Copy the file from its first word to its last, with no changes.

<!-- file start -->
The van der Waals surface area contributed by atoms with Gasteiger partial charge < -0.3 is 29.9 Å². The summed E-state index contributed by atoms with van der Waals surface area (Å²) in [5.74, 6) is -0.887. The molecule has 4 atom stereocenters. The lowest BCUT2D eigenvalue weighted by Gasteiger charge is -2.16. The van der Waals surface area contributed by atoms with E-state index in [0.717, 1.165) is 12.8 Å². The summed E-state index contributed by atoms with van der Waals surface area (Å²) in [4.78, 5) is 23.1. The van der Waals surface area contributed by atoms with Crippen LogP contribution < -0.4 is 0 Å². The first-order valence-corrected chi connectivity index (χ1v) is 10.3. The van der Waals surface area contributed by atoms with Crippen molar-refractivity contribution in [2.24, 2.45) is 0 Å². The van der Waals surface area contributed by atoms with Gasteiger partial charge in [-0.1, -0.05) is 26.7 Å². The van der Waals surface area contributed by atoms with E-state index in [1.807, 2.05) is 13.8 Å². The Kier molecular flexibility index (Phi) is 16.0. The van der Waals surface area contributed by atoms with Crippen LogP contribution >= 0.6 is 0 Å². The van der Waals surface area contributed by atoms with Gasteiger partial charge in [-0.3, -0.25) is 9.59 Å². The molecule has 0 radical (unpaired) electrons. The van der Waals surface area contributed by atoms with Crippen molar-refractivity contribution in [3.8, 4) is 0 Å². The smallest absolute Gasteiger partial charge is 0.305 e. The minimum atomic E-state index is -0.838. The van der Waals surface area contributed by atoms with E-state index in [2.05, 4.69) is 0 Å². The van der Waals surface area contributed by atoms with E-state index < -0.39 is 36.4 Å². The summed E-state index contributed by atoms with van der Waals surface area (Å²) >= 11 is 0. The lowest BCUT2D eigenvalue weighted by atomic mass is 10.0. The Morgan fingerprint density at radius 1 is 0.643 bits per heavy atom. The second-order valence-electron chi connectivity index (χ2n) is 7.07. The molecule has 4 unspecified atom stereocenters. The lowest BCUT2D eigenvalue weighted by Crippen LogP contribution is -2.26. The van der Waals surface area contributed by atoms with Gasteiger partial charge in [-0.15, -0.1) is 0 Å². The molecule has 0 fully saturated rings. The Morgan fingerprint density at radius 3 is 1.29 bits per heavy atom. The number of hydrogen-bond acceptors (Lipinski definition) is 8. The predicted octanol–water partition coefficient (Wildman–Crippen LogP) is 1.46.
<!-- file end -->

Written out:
The van der Waals surface area contributed by atoms with Gasteiger partial charge < -0.3 is 29.9 Å². The summed E-state index contributed by atoms with van der Waals surface area (Å²) in [5.74, 6) is -0.887. The molecule has 4 atom stereocenters. The lowest BCUT2D eigenvalue weighted by Gasteiger charge is -2.16. The van der Waals surface area contributed by atoms with E-state index in [0.717, 1.165) is 12.8 Å². The summed E-state index contributed by atoms with van der Waals surface area (Å²) in [4.78, 5) is 23.1. The van der Waals surface area contributed by atoms with Crippen LogP contribution < -0.4 is 0 Å². The first-order valence-corrected chi connectivity index (χ1v) is 10.3. The van der Waals surface area contributed by atoms with Crippen molar-refractivity contribution in [2.24, 2.45) is 0 Å². The van der Waals surface area contributed by atoms with Gasteiger partial charge in [-0.1, -0.05) is 26.7 Å². The van der Waals surface area contributed by atoms with E-state index in [1.807, 2.05) is 13.8 Å². The Kier molecular flexibility index (Phi) is 16.0. The van der Waals surface area contributed by atoms with Crippen LogP contribution >= 0.6 is 0 Å². The van der Waals surface area contributed by atoms with Gasteiger partial charge in [-0.3, -0.25) is 9.59 Å². The molecule has 0 radical (unpaired) electrons. The van der Waals surface area contributed by atoms with Crippen molar-refractivity contribution in [3.8, 4) is 0 Å². The smallest absolute Gasteiger partial charge is 0.305 e. The minimum atomic E-state index is -0.838. The van der Waals surface area contributed by atoms with E-state index in [2.05, 4.69) is 0 Å². The van der Waals surface area contributed by atoms with E-state index < -0.39 is 36.4 Å². The summed E-state index contributed by atoms with van der Waals surface area (Å²) >= 11 is 0. The lowest BCUT2D eigenvalue weighted by atomic mass is 10.0. The Morgan fingerprint density at radius 1 is 0.643 bits per heavy atom. The second-order valence-electron chi connectivity index (χ2n) is 7.07. The molecule has 4 unspecified atom stereocenters. The lowest BCUT2D eigenvalue weighted by Crippen LogP contribution is -2.26. The van der Waals surface area contributed by atoms with Gasteiger partial charge in [-0.15, -0.1) is 0 Å². The molecule has 0 fully saturated rings. The Morgan fingerprint density at radius 3 is 1.29 bits per heavy atom. The number of hydrogen-bond acceptors (Lipinski definition) is 8. The predicted octanol–water partition coefficient (Wildman–Crippen LogP) is 1.46.